Backing up your computer’s data more than once is a must

By: Ted Kritsonis

January 18, 2012

By Ted Kritsonis

Imagine having all your digital snapshots of your family, your vacations, your experiences — essentially your life’s memories, all gone because you never bothered to back everything up. The feeling of loss, especially over something you could’ve completely avoided had you cared enough to bother trying, is coupled with shame because making sure that all your data is secured multiple times is not hard — and proves a worthy investment.

And the worst part is it doesn’t really matter if you lost it all by sheer technical failure or a tornado ripped your home apart. That kind of negligence can foster the kind of resentment that ruins marriages.

Photos are priceless because of their immeasurable personal value, but so is a lot of other digital data. Hard drives are like digital keepsakes of video, music, documents, email and applications. Protecting all that should be a priority because if you don’t, no one else will. The old saying of ‘you never know what you had till it’s gone’ applies here more than you might realize. In the days of photo prints and photocopies, there was a permanence to data and information that just isn’t the same anymore.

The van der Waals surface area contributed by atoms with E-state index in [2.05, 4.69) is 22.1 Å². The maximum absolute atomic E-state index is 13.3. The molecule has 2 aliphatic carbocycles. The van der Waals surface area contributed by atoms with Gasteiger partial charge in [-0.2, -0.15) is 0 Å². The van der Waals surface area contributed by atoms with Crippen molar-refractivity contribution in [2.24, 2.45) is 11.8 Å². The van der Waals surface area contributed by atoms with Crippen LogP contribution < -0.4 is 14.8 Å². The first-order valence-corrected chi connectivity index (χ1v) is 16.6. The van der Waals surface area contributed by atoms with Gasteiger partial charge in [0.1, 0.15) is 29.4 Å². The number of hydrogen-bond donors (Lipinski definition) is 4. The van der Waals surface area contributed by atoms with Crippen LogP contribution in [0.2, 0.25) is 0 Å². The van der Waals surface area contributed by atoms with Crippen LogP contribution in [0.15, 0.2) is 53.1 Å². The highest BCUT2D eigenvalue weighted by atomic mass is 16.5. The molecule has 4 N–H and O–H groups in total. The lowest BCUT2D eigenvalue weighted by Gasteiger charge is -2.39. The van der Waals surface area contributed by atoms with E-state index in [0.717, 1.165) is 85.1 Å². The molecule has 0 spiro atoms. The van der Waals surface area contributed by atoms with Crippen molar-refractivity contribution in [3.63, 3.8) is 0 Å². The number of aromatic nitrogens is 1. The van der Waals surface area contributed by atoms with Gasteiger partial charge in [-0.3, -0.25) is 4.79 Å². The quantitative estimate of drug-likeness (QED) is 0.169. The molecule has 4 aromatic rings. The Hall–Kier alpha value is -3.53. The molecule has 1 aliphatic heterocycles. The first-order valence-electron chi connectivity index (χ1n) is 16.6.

External hard drives continue to drop in price, and some from the likes of Clickfree, Western Digital and Seagate come with user-friendly backup software pre-installed. Backup and syncing software is pretty ubiquitous these days, and they come already pre-installed with Windows 7 PCs (Backup and Restore) and Macs (Time Machine). But third-party ones exist, too, like Carbonite, CrashPlan, Dropbox and Mozy, among many others.

The problem is that hard drives have a shelf life that’s hard to read. They will eventually die, and possibly take some of your stuff with them. That’s why it’s not enough to back up your data just once, but at least twice.

Some suggestions to consider:

–       Make backing up part of your daily or weekly computer routine.
–       Keep a backup of all your data off-site away from your home, just in case of a natural disaster or theft.
–       Consider spending money to back up your data as an investment and insurance policy for what took you years to build.
–       Make use of a cloud-based storage option, like Carbonite, MiMedia, CrashPlan or SugarSync, to store data for extra safekeeping.
–       Use free software like TrueCrypt to encrypt and protect your data from prying eyes.


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